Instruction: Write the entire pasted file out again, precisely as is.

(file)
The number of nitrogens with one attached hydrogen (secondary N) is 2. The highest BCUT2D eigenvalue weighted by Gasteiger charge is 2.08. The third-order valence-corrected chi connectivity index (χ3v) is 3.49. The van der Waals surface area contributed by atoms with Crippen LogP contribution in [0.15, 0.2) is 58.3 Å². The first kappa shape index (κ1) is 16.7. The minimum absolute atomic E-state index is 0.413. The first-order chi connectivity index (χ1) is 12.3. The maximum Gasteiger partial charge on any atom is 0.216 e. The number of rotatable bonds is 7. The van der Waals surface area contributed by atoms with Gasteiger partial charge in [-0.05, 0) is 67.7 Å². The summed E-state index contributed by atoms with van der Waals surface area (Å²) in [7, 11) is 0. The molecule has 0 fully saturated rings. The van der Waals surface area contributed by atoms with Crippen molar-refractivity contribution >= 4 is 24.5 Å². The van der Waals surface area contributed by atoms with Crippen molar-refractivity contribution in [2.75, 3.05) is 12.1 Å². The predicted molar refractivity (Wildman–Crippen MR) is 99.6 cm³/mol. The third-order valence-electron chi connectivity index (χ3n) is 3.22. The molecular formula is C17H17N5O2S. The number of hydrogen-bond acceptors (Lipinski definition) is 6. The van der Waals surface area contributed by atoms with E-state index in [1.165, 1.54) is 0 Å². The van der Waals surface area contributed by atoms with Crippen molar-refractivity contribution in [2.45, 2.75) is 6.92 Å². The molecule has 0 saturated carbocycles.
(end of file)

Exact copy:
The number of nitrogens with one attached hydrogen (secondary N) is 2. The highest BCUT2D eigenvalue weighted by Gasteiger charge is 2.08. The third-order valence-corrected chi connectivity index (χ3v) is 3.49. The van der Waals surface area contributed by atoms with Crippen LogP contribution in [0.15, 0.2) is 58.3 Å². The first kappa shape index (κ1) is 16.7. The minimum absolute atomic E-state index is 0.413. The first-order chi connectivity index (χ1) is 12.3. The maximum Gasteiger partial charge on any atom is 0.216 e. The number of rotatable bonds is 7. The van der Waals surface area contributed by atoms with Gasteiger partial charge in [-0.05, 0) is 67.7 Å². The summed E-state index contributed by atoms with van der Waals surface area (Å²) in [7, 11) is 0. The molecule has 0 fully saturated rings. The van der Waals surface area contributed by atoms with Crippen molar-refractivity contribution >= 4 is 24.5 Å². The van der Waals surface area contributed by atoms with Crippen molar-refractivity contribution in [2.75, 3.05) is 12.1 Å². The predicted molar refractivity (Wildman–Crippen MR) is 99.6 cm³/mol. The third-order valence-electron chi connectivity index (χ3n) is 3.22. The molecular formula is C17H17N5O2S. The number of hydrogen-bond acceptors (Lipinski definition) is 6. The van der Waals surface area contributed by atoms with E-state index in [1.165, 1.54) is 0 Å². The van der Waals surface area contributed by atoms with Crippen molar-refractivity contribution in [2.45, 2.75) is 6.92 Å². The molecule has 0 saturated carbocycles.